The Atheistic school of philosophy is classified under two categories viz., Atheistic atheism and ~ vtJ",s w ot;~ In4\.. ~ C/.1l1tV~h.~

. i) Atheistic theism. .:: ~ bp~ f,..,.+L. ¥ V' oItI { ~ 81.,;) til" r Jq I MJ

Atheistic atheists are those who, being complete atheists, do not believe either in the Vedas or ill the Supreme Truth. This school is championed by some philosophers, the most important among them being Charvaka. Atheistic theists, however, accept a..supteme Twth ~ond the bQ~ and the objects of the world, though they refute the Vedas. The Buddhists and the Jains fall under this category of Atheistic theists.

The Charvakas believe that there is no higher gQil.l to be achieved in life and man has only to find maxjmum enjoyment in sensual indulgence unrestricted by ethical or moral scruples. They believe that man merely exists as he is-he comes from nowhere when he is born and goes to nowhere when he is dead. His only function and duty are to indJllge in the sense objects of the world as much as he desires and there is nothing beyond the sensual world for him to aspire for and achieve. At death when the body is buried, everything ends.

The Buddhists are Atheistic theists, but their atheistic leanings are different from those of the Charvakas. Their atheism sprang from Buddha's revolt against the excessive Vedicritualism practiced during his age. Ritualism had reached a state of absurdity and the people following it has grown to be barbarous and immoral. Buddha denied the authority for such practices and, in doing so, he had to denounce the Vedic text books themselves. Also, the Eternal, that they believe in, is declared by one group of Buddhists (Asat-vadins) as 'nonexistent' and by another group (Kshanika-vigyana-vadins) as a series of ever-changing flickerings of consciousness in the mind.

Th~ins, the followers of.Mahal'ir, belong to the Atheistic theistic school. They are considered atheistic because of their non-acceptance of the Vedas. Their theistic leanings are attributed to their belief in the eternal Truth which js pelJllilnent perfect and all-blissful.

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The Theistic school of philosophy is also classified under two categories viz., i) Theistic atheism and :::'Id«r ~""t. ttcf)V'V( ~-r1 liiJkltlf4"')

ii) Theistic theism. -=

The Theistic atheists are those who accept the Ved~c..declarations but ~o not believe in the. one eternal Truth indicated by the Upanishads as the Brahman. They do not believe that the Truth can be realized by study, reflection and meditation upon the Upanishadic declarations. These philosophers belong to three main scl:1o.ols viz., the Tarka-philosophy, the Sankhyaphilosophy and the Purva-Mi;;i"amsa-philosophy. The Theistic theists are those who not only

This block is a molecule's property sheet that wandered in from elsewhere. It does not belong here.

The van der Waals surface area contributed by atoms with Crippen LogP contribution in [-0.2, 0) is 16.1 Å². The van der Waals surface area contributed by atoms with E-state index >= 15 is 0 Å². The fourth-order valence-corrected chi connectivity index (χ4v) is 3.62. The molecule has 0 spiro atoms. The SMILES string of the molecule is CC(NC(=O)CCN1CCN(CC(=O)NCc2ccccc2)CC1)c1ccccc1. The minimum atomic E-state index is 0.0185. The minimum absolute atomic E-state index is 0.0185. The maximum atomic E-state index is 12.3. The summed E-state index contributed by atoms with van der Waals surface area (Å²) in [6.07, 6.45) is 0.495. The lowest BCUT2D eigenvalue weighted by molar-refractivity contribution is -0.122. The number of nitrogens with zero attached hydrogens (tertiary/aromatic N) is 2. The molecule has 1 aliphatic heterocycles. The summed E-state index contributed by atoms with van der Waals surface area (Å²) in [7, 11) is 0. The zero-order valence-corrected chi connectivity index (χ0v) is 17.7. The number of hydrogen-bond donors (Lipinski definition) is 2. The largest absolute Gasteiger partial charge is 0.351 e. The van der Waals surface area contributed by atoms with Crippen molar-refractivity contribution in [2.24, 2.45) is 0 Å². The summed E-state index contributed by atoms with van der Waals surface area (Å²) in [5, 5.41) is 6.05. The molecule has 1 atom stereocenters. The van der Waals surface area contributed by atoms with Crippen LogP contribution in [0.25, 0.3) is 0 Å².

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accept the Vedas but also believe in Brahman, the non-dual eternal Truth. These philosophers belong to the school known as Uttara-Mlmamsa-philosophy.

Tarka-Shastra is one of the schools of Theistic atheism indicating the points of view reached by Kanada and Gautama. The philosophies of Kanada and Gautama are called Vaisheshika and Nyaya respectively. These two philosophies are two parallel streams of thoughts, though wandering away here and there due to certain differences of opinion.

The Sankhyan philosophy is most rational, analytical and scientific in its treatment. It has the highest appeal fot the modem intellectuals. The Sankhyans fall under two groups, sustained by two great exponents-Kapila and Patanjali. Kapila's philosophy, called the NirEshwara-Sankhya, does not take into consideration the concept of a Creator or Eshwara. Patanjali introduces the concept of Creator (Eshwara) in his doctrine called Sa-EshwaraSankhya.

The third school of philosophy that falls under the Theistic atheism is the Purva Mimamsa.

'Purva' means 'earlier' and 'Mimamsa' means the 'sequence of logical thinking'. The. bulle of the declarations of the Vedas is found in two distinct portions viz., Karma Kanda and Gnana Kanda. Karma Kanda is the earlier portion which is seemingly dualistic whereas the Gnana Kanda constitutes the later portion which is positively non-dualistic i.e. It proclaims the absolute oneness or non-dualism of the Truth. The earlier Vedic thought and

the logic of the conclusions therein had been complied together by Jaimini. The philosophy of Jaimini, discussed in the Jaimini Sutras, expounds the essence of the Purva-Mimamsa. .1.· ...

According to this philosophy, man has to follow faithfully the ritualistic portion of the Vedas. If he does so, he will gain infmite merits. In order to enjoy the fruits of such merits, individual souls will get a chance to live for a fixed period of time in a realm of consciousness where he could experience subtler and more intense sensuous enjoyments. This temporary, periodical resort in the heavens in conceived by the followers of PurvaMimamsa as the goal of existence.

Pure Theistic theism is preached in the Brahma Sustras by Badarayana, who has been identified as Vyasa, the compiler of the Bhagavad Geeta. The philosophy, enunciated in the Brahma Sutras, is a quintessence of the points of view preached in the Upanishads and it is know as Uttara-Mimamsa. This school had fallen into obscurity until Shankaracharya revived it and gave it prominence as the Advaita (non-dualistic) Vedanta.